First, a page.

For more info on passphrase length, see the PGP passphrase FAQ
PGP employs 2 PRNG's to generate and manipulate (pseudo) random data. The ANSI X9.17 generator and a function which measures the entropy from the latency in a user's keystrokes. The random pool (which is the randseed.bin file) is used to seed the ANSI X9.17 PRNG (which uses IDEA, not 3DES). Randseed.bin is initially generated from trueRand which is the keystroke timer. The X9.17 generator is pre-washed with an MD5 hash of the plaintext and postwashed with some random data which is used to generate the next randseed.bin file. The process is broken up and discussed below.
The ANSI X9.17 is the method of key generation PGP uses. It is officially specified using 3DES, but was easily converted to IDEA. X9.17 requires 24 bytes of random data from randseed.bin. (PGP keeps an extra 384 bytes of state information for other uses...) When cryptRand starts, the randseed.bin file is washed (see below) and the first 24-bytes are used to initialize X9.17. It works as follows:
E() = an IDEA encryption, with a reusable key used for key generation
T = timestamp (data from randseed.bin used in place of timestamp)
V = Initialization Vector, from randseed.bin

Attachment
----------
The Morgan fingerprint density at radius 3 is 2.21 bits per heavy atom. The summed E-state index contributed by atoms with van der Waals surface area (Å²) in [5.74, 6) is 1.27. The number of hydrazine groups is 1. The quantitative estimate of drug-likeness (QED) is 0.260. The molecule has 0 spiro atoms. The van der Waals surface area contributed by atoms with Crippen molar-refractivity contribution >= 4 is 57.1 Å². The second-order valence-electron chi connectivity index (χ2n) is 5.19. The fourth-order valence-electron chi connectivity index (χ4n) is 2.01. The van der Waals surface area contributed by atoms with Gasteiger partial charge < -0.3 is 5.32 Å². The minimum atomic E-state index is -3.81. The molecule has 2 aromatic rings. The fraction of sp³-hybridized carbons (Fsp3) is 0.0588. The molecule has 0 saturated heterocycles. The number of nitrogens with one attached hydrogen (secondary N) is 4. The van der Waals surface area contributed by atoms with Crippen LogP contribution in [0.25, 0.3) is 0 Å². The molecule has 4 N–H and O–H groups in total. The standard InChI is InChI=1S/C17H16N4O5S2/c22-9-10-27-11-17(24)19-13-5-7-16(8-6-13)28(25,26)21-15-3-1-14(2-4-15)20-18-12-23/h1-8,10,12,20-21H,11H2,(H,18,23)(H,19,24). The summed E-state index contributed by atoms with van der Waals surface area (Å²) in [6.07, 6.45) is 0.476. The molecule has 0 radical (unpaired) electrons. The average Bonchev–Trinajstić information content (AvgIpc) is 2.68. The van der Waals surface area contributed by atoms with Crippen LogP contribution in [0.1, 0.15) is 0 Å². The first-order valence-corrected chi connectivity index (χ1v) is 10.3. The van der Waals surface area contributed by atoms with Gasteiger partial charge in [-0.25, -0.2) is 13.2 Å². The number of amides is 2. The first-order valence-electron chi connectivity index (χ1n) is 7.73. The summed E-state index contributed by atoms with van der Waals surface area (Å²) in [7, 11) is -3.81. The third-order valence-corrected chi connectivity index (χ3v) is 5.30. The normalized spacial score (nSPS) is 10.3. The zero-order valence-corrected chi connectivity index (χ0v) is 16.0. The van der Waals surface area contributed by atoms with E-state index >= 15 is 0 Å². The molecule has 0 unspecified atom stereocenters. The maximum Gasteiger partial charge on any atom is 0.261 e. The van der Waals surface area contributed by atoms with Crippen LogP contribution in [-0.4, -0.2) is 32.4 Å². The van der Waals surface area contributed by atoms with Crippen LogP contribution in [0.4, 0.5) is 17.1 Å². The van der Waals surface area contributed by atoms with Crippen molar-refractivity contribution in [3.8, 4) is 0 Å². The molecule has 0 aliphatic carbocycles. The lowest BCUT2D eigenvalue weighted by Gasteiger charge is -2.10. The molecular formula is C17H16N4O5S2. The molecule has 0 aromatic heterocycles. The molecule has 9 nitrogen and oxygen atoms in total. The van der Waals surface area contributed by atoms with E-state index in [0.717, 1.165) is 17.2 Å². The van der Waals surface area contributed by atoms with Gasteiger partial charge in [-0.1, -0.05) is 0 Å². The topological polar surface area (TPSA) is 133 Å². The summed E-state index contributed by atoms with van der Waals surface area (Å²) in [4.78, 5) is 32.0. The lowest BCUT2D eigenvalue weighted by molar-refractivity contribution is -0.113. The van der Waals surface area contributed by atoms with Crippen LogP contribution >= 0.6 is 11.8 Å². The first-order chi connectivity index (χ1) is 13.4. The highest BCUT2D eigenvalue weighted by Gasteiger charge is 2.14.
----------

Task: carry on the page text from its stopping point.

R = random session key to be generated
R = E[E(T) XOR V]
the next V is generated thusly:
V = E[E(T) XOR R]
The trueRand generator attempts to measure entropy from the latency of a user's keystrokes every time the user types on the keyboard. It is used to generate the initial randseed.bin which is in turn used to seed to X9.17 generator. The quality of the output of trueRand is dependent upon it's input. If the input has a low amount of entropy, the output will not be as random as possible. In order to maximize the entropy, the keypresses should be spaced as randomly as possible.
In most situations, the attacker does not know the content of the plaintext being encrypted by PGP. So, in most cases, washing the X9.17 generator with an MD5 hash of the plaintext, simply adds to security. This is based on the assumption that this added unknown information will add to the entropy of the generator. If, in the event that the attacker has some information about the plaintext (perhaps the attacker knows which file was encrypted, and wishes to prove this fact) the attacker may be able to execute a known-plaintext attack against X9.17. However, it is not likely that, with all the other precautions taken, that this would weaken the generator.